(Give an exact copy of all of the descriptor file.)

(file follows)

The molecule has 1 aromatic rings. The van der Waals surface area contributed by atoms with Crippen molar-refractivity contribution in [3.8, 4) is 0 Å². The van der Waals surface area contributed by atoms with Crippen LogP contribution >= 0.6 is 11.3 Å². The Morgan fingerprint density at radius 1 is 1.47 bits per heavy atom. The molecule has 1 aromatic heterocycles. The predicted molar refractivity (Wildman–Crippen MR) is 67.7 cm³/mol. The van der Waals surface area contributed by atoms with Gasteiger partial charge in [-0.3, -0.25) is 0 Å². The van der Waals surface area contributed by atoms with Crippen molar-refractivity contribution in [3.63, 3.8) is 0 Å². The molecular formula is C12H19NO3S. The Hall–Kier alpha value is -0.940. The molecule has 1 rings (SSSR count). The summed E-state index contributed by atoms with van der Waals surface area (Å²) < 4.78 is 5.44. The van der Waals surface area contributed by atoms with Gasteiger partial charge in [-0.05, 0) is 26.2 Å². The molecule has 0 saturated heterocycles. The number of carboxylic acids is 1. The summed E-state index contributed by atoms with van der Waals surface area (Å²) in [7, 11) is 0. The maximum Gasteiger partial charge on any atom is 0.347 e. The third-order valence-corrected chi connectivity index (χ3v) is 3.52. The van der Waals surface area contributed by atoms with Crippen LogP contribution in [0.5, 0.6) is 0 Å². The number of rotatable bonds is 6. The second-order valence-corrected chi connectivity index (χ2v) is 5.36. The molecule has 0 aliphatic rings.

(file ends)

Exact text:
The molecule has 1 aromatic rings. The van der Waals surface area contributed by atoms with Crippen molar-refractivity contribution in [3.8, 4) is 0 Å². The van der Waals surface area contributed by atoms with Crippen LogP contribution >= 0.6 is 11.3 Å². The Morgan fingerprint density at radius 1 is 1.47 bits per heavy atom. The molecule has 1 aromatic heterocycles. The predicted molar refractivity (Wildman–Crippen MR) is 67.7 cm³/mol. The van der Waals surface area contributed by atoms with Gasteiger partial charge in [-0.3, -0.25) is 0 Å². The van der Waals surface area contributed by atoms with Crippen molar-refractivity contribution in [3.63, 3.8) is 0 Å². The molecular formula is C12H19NO3S. The Hall–Kier alpha value is -0.940. The molecule has 1 rings (SSSR count). The summed E-state index contributed by atoms with van der Waals surface area (Å²) < 4.78 is 5.44. The van der Waals surface area contributed by atoms with Gasteiger partial charge in [-0.05, 0) is 26.2 Å². The molecule has 0 saturated heterocycles. The number of carboxylic acids is 1. The summed E-state index contributed by atoms with van der Waals surface area (Å²) in [7, 11) is 0. The maximum Gasteiger partial charge on any atom is 0.347 e. The third-order valence-corrected chi connectivity index (χ3v) is 3.52. The van der Waals surface area contributed by atoms with Crippen LogP contribution in [0.5, 0.6) is 0 Å². The number of rotatable bonds is 6. The second-order valence-corrected chi connectivity index (χ2v) is 5.36. The molecule has 0 aliphatic rings.